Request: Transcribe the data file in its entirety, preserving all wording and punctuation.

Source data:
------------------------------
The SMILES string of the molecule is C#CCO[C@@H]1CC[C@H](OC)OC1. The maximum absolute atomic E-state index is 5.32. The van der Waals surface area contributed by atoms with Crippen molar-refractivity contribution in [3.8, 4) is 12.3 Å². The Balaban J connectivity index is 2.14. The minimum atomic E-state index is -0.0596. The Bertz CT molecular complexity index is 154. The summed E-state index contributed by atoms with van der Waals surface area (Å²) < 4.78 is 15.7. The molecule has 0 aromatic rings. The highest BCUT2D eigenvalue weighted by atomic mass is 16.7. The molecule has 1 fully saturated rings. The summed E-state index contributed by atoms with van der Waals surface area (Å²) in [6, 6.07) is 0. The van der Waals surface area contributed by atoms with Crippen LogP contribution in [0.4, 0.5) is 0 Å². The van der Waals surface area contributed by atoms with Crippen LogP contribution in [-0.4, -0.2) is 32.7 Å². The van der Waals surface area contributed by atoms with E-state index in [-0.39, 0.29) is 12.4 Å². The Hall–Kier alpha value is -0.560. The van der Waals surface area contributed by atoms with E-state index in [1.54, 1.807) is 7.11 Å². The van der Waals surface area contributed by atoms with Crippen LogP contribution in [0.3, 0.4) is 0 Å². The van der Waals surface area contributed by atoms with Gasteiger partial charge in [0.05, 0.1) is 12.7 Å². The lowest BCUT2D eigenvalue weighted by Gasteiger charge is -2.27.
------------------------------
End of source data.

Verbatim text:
The SMILES string of the molecule is C#CCO[C@@H]1CC[C@H](OC)OC1. The maximum absolute atomic E-state index is 5.32. The van der Waals surface area contributed by atoms with Crippen molar-refractivity contribution in [3.8, 4) is 12.3 Å². The Balaban J connectivity index is 2.14. The minimum atomic E-state index is -0.0596. The Bertz CT molecular complexity index is 154. The summed E-state index contributed by atoms with van der Waals surface area (Å²) < 4.78 is 15.7. The molecule has 0 aromatic rings. The highest BCUT2D eigenvalue weighted by atomic mass is 16.7. The molecule has 1 fully saturated rings. The summed E-state index contributed by atoms with van der Waals surface area (Å²) in [6, 6.07) is 0. The van der Waals surface area contributed by atoms with Crippen LogP contribution in [0.4, 0.5) is 0 Å². The van der Waals surface area contributed by atoms with Crippen LogP contribution in [-0.4, -0.2) is 32.7 Å². The van der Waals surface area contributed by atoms with E-state index in [-0.39, 0.29) is 12.4 Å². The Hall–Kier alpha value is -0.560. The van der Waals surface area contributed by atoms with E-state index in [1.54, 1.807) is 7.11 Å². The van der Waals surface area contributed by atoms with Crippen LogP contribution in [0.3, 0.4) is 0 Å². The van der Waals surface area contributed by atoms with Gasteiger partial charge in [0.05, 0.1) is 12.7 Å². The lowest BCUT2D eigenvalue weighted by Gasteiger charge is -2.27.